Which STDs Can Be Prevented by a Vaccine?

Sexually transmitted diseases (STDs) are scary for a number of reasons. For a start, there’s still a lot of stigma and shame linked to those. As a result, many people aren’t informed about adequate prevention and treatment. Also, there’s a fear revolving around the effectiveness of prevention. After all, many STDs cannot be prevented through the use of conventional medical approaches like the administration of vaccines.

Speaking of vaccines, are they even a thing when it comes to sexually transmitted infections? Here are some of the conditions that you can get vaccinated against in order to reduce infection risk significantly.

STD Prevention: Are Vaccines a Priority?

Vaccines are a priority for the prevention of several STDs and they’re not currently considered a top line of defence for other conditions.

The general consensus is that abstinence and the use of barrier contraception are the two most effective methods for the prevention of sexually transmitted infections.

There’s another fact that needs to be taken in account. STDs like chlamydia, syphilis and gonorrhoea are caused by bacteria. As such, they are easy to treat with antibiotics. Reliable tests exist for these conditions and they show the presence of the disease-causing agent, even if a person isn’t exhibiting symptoms.

Because inexpensive antibiotics deliver excellent treatment results, the development of vaccines for these STDs is not a priority for the pharmaceutical community.

This fact may change in the future, however. Some of the bacteria that cause STDs are already turning into “super bacteria” that are highly antibiotic-resistant.  As a result, we could be running out of treatment options in the future. If the troublesome trend continues, chances are that researchers will start putting more emphasis on prevention than on the administration of effective treatments.

STD Vaccines That Are Currently Available

Several STDs have reliable, mass-manufactured vaccines for them.

HPV vaccines are reliable, safe and a great choice for both men and women. The first HPV vaccine became available on the market in 2006. Today, 125 countries have added the HPV vaccine to the routine immunisation calendar for girls and in 47 countries boys are also getting the shot.

Mathematical models suggest that more than 80 per cent of women across the globe will be infected with at least one strain of the human papillomavirus by the time they reach the age of 50. The problem with this virus is that the high risk strains are the main cause of cervical cancer. This is why prevention through the use of vaccines is considered a major medical breakthrough.

A vaccine also exists for hepatitis B – another viral infection that can spread through sexual contact.

The hepatitis B vaccine was licensed for commercial use in 1986.Available in both paediatric and adult formulations, hepatitis B vaccines are very effective. They are mandatory in nine countries and highly recommended in 20. As of today, over one billion doses of the vaccine have been given to curb the spread of the disease.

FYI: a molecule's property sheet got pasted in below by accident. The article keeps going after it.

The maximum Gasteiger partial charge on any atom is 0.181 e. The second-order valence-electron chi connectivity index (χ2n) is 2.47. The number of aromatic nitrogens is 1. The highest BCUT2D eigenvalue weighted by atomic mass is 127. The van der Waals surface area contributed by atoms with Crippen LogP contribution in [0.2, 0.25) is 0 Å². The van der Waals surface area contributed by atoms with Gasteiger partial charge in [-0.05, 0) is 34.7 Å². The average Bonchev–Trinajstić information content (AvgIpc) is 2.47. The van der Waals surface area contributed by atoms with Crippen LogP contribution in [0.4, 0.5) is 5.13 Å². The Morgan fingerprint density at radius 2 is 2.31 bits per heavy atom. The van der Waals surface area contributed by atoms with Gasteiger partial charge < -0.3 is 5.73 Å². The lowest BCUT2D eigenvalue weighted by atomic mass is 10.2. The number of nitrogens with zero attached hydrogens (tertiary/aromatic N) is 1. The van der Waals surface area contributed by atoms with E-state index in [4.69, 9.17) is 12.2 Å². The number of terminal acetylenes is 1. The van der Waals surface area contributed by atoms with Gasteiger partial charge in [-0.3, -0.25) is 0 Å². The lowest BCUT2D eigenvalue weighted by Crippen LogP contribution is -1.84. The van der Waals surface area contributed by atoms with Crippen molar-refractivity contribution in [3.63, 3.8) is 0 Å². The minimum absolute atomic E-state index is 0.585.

Finally, a vaccine also exists for hepatitis A. While the disease is most commonly contracted through contact with dirty food and water, it can also be the result of certain types of sexual activity.

Vaccines in Development

While we only have effective and safe vaccines for only three STDs right now, researchers are putting a lot of effort into the development of several other preventative products.

A genital herpes vaccine is undergoing development. Because genital herpes is caused by a virus, it can remain in the body a lifetime. While most people are going to be asymptomatic, a flare-up can result in the appearance of blisters and sores.

For decades, vaccine development attempts have been ongoing. The first types of inactive herpes vaccines were actually conceptualised way back in the 1930s. Unfortunately, none of these experimental formulas proved to be effective enough in order to receive licensing.

Currently a new herpes vaccine candidate is undergoing phase III clinical trials. Nearly 8,000 people are enlisted in the experiment but results so far are inconclusive. Another candidate is in its pre-trial stage. And while there’s still a long way to go, medical advances and developments in the world of pharmaceutical technology increase the likelihood of successful development.

Researchers have also been working on the development of an HIV vaccine for some time already. A lot of effort is being put into experimental mRNA HIV vaccines. These vaccines are meant to trigger a specific immune response when the body is faced with a pathogen like the human immunodeficiency virus. These specific mRNA vaccines are meant to get white blood cells transforming in a way that neutralises HIV.

There are still some challenges that need to be addressed, however. The HIV virus is notorious for its ability to mutate and evade the vaccines that are currently being researched. Also, the virus works by targeting immune cells and damaging them. In order to be effective, vaccines need these very cells to deliver the right kind of response. Thus, the manner in which the virus replicates itself creates some additional challenges that will have to be overcome.

As you can see, we still have a long way to go in order to get effective vaccines for the most widespread STDs. At the time being, prevention and regular testing are the two best preventative approaches.

Anyone who is sexually active should get tested with their partner at least once or twice per year. Those engaging in riskier sexual behaviours need to get STD testing every few months. Sexual health clinics like Shim Clinic make such testing options effortlessly available. Contact Shim Clinic now to find out more or visit us during working hours every day of the week.